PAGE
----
The disease struck in January as predicted, felling thousands of Americans with its debilitating effects -- from general malaise to total collapse -- and soon it had reached epidemic levels. It was not the flu, although the flu did make its annual appearance; it was a newer virus that lasts not for two days but forever, if unchecked, and for which there is, as yet, no vaccine and no sure cure. "Affluenza" was first diagnosed in 1996 by the psychotherapist Jessie H. O'Neill in her book The Golden Ghetto: The Psychology of Affluence. "I describe it as a dysfunctional or harmful relationship with money and wealth or its pursuit," she explains on the phone from Milwaukee, where she directs a string of affluenza-related projects and wealth-in-crisis interventions. "We worship money in this country, but we don't understand how powerful and how dangerous it can be."
In the first three weeks of 2000, however, following a spate of highly infectious tech-stock splits, mergers, and IPO sellabrations, the perils of prosperity began to sink in as news of affluenza's contagion spread on NPR and ABC and in the Financial Times, the Wall Street Journal, and the New York Post. Anxious financial advisers began to hunt down O'Neill, seeking confirmation of their diagnoses, and begged her for remedies to save the country from the distinctive symptoms of the disease -- which can range from listlessness, bad temper, and low self-esteem to tyrannical egotism and drug addiction. Worst of all? It hits children the hardest.
The Post called the disease an "affliction that distorts the values and saps the initiative of privileged kids," the London Evening Standard spoke of "the risks faced by the children of the superrich," the Financial Times denounced affluenza as "a malady that turns rich kids into spoiled brats," and last week the Wall Street Journal ran a cover feature on the plague, headlined bratlash! and asking how the "ruin of the next generation" could be prevented at a time when the country is "floating on the froth of la dolce vita."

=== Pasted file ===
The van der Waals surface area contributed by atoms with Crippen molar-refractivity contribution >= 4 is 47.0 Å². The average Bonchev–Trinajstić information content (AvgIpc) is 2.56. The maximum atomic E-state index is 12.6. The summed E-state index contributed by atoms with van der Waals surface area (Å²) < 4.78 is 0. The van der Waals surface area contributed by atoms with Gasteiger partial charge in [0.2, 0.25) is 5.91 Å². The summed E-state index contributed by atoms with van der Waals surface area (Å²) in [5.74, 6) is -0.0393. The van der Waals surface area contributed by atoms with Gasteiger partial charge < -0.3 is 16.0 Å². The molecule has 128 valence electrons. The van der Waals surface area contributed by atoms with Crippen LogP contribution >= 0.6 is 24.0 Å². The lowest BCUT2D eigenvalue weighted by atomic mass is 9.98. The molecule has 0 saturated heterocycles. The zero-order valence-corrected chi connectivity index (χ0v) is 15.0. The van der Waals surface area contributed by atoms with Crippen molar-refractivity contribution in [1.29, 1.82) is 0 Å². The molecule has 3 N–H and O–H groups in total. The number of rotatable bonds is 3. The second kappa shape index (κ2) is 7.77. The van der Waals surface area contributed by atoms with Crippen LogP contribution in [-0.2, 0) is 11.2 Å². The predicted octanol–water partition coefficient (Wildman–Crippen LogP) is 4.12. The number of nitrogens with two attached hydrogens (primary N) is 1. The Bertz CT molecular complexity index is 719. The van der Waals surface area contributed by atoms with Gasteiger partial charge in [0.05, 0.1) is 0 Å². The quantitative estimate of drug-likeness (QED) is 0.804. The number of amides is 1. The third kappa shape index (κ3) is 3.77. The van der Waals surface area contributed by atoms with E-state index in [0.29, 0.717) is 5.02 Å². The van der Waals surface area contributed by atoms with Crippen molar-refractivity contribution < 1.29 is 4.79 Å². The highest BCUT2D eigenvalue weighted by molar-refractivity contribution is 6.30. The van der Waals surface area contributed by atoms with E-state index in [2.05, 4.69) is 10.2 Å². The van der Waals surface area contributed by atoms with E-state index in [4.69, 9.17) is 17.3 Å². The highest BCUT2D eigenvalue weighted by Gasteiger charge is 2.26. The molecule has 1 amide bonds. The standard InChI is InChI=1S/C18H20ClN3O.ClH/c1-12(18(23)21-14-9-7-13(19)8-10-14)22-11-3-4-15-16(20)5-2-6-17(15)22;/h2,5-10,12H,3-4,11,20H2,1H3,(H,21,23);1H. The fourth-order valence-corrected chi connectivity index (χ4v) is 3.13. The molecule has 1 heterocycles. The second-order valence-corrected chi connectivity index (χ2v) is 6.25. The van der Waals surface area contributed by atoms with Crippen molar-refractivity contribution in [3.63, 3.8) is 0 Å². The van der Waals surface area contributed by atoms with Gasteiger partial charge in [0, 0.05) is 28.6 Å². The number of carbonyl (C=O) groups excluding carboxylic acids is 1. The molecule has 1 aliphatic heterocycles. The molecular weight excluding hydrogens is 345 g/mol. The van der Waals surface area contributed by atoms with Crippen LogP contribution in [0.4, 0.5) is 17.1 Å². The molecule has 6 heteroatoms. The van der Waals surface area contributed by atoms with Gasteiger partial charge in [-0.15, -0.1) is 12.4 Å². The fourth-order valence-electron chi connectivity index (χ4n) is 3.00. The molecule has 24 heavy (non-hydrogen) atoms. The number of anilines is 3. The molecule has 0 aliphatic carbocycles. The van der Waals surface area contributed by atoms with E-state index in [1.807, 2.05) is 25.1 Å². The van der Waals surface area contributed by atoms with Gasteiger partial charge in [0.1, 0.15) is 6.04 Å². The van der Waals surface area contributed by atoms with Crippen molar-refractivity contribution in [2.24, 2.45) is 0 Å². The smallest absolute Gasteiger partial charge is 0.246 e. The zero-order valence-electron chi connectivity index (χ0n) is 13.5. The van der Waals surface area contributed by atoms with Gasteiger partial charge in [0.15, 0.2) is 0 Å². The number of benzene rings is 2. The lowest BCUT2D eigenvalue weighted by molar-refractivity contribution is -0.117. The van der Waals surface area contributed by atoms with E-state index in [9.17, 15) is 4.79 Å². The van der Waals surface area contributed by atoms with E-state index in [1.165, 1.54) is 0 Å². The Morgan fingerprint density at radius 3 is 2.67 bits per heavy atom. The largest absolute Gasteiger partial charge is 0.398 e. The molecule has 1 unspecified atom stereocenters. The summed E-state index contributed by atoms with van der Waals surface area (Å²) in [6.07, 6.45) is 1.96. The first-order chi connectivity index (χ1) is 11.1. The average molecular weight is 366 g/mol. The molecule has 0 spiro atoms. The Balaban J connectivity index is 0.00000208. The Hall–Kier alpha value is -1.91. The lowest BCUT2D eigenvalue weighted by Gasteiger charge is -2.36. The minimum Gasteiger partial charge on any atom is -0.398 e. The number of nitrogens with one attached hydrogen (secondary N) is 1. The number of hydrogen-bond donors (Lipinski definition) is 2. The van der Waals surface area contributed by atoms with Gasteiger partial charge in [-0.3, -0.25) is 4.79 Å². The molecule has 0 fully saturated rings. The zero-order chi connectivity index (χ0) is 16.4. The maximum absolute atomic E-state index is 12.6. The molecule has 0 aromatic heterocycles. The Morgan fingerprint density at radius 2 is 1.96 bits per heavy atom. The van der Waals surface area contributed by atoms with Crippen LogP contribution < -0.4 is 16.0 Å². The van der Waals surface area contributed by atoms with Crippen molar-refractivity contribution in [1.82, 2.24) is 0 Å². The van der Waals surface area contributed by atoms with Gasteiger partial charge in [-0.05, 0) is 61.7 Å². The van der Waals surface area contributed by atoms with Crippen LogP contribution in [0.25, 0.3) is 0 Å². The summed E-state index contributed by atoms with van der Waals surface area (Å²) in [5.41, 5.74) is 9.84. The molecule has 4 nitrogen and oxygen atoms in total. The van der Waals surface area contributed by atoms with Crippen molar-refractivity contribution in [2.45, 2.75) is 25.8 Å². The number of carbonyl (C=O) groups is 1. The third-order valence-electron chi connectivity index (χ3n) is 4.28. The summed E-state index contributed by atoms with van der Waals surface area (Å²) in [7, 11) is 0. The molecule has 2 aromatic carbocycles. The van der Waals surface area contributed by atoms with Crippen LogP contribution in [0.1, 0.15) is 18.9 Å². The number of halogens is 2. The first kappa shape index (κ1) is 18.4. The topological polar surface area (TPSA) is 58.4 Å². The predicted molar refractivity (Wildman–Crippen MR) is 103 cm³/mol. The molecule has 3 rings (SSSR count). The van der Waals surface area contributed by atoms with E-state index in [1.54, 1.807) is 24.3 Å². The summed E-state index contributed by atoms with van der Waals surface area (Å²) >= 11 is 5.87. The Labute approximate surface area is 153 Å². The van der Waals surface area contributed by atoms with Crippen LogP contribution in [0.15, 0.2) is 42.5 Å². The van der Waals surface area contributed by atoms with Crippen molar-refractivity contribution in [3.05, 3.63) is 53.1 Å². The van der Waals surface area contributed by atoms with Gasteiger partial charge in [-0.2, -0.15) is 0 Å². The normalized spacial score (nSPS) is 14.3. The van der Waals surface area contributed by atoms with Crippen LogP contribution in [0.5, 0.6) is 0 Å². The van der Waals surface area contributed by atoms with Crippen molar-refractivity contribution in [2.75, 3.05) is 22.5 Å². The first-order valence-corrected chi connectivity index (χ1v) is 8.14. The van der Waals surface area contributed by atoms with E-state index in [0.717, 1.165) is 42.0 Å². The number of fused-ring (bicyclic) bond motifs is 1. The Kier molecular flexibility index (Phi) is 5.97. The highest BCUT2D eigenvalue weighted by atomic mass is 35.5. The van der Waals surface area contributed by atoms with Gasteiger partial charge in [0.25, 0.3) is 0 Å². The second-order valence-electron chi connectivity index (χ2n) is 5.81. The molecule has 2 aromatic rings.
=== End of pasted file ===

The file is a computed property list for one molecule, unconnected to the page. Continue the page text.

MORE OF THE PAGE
Luckily, O'Neill knows the answer, because she is not only an affluenza expert -- she is a survivor. As the granddaughter of Charles Erwin Wilson, past president of General Motors and Eisenhower's secretary of Defense, she grew up in the affluenza hot zone. "My grandfather was quite a wealthy man," she recalls. "My mother was one of his six children. When my mother died, I was 28, and I inherited about $3 million. The first thing I did was go out and buy an ounce of cocaine." Twenty years later, she has overcome her affluenza so successfully that today, her daughters' idea of treating themselves is to "adopt" a number of poor families at Christmas and lavish generous gifts on them. O'Neill calls it the "joy response" and says it can heal what she calls "money wounds."
Other preventive campaigns are under way. Merrill Lynch has implemented a "Financial Parenting" program for all its clients, with special advisers working to inoculate the children of its Private Client Group -- families that have a net worth of $100 million or more and are therefore highly at risk. "We try to help educate kids about how wealth can be beneficial," a spokesman explains, adding that the idea is for newly minted enfants de privilege to seek gratification through philanthropy instead of wallowing in wealth like a "trust slug." Good Morning America called in Ivana Trump, who reassured the public that she had already taken steps to protect her children by prescribing summer construction work for Donald Jr. and modeling for Ivanka.
But O'Neill says that more must still be done to keep the virus from spreading, and that even the common man is not immune. "The wealthy are like a petri dish; because we focus on them in the media, it's much easier for the common man to see how money affects the wealthy," she explains. "But affluenza is as much about the factory worker who spends his whole life fantasizing that he has to win the lottery. It's a very American disease."